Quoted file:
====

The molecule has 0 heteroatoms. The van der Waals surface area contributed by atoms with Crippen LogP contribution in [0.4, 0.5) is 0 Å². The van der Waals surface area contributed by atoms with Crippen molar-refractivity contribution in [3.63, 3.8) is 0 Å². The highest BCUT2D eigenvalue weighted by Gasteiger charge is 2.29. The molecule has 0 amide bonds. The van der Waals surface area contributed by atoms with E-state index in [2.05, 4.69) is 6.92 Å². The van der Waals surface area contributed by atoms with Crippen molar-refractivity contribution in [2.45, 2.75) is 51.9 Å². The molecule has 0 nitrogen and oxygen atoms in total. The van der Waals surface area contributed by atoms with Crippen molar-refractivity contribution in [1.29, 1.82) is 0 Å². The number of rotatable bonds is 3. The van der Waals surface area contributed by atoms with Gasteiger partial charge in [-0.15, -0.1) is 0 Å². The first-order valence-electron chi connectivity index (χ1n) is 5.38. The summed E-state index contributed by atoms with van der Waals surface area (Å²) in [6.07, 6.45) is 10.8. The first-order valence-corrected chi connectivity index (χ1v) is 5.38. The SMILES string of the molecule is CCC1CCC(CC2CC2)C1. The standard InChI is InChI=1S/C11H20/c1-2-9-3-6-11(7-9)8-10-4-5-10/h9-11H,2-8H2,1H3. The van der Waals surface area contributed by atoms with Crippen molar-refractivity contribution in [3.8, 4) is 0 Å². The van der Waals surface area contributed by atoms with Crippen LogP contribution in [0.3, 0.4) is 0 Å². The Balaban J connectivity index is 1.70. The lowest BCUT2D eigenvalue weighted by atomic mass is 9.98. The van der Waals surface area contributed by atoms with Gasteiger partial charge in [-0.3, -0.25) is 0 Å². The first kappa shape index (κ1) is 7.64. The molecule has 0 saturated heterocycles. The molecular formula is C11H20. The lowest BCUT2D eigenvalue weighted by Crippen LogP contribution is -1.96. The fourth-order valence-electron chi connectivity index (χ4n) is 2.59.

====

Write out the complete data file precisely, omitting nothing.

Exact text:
The molecule has 0 heteroatoms. The van der Waals surface area contributed by atoms with Crippen LogP contribution in [0.4, 0.5) is 0 Å². The van der Waals surface area contributed by atoms with Crippen molar-refractivity contribution in [3.63, 3.8) is 0 Å². The highest BCUT2D eigenvalue weighted by Gasteiger charge is 2.29. The molecule has 0 amide bonds. The van der Waals surface area contributed by atoms with E-state index in [2.05, 4.69) is 6.92 Å². The van der Waals surface area contributed by atoms with Crippen molar-refractivity contribution in [2.45, 2.75) is 51.9 Å². The molecule has 0 nitrogen and oxygen atoms in total. The van der Waals surface area contributed by atoms with Crippen molar-refractivity contribution in [1.29, 1.82) is 0 Å². The number of rotatable bonds is 3. The van der Waals surface area contributed by atoms with Gasteiger partial charge in [-0.15, -0.1) is 0 Å². The first-order valence-electron chi connectivity index (χ1n) is 5.38. The summed E-state index contributed by atoms with van der Waals surface area (Å²) in [6.07, 6.45) is 10.8. The first-order valence-corrected chi connectivity index (χ1v) is 5.38. The SMILES string of the molecule is CCC1CCC(CC2CC2)C1. The standard InChI is InChI=1S/C11H20/c1-2-9-3-6-11(7-9)8-10-4-5-10/h9-11H,2-8H2,1H3. The van der Waals surface area contributed by atoms with Crippen molar-refractivity contribution in [3.8, 4) is 0 Å². The van der Waals surface area contributed by atoms with Crippen LogP contribution in [0.3, 0.4) is 0 Å². The Balaban J connectivity index is 1.70. The lowest BCUT2D eigenvalue weighted by atomic mass is 9.98. The van der Waals surface area contributed by atoms with Gasteiger partial charge in [-0.3, -0.25) is 0 Å². The first kappa shape index (κ1) is 7.64. The molecule has 0 saturated heterocycles. The molecular formula is C11H20. The lowest BCUT2D eigenvalue weighted by Crippen LogP contribution is -1.96. The fourth-order valence-electron chi connectivity index (χ4n) is 2.59.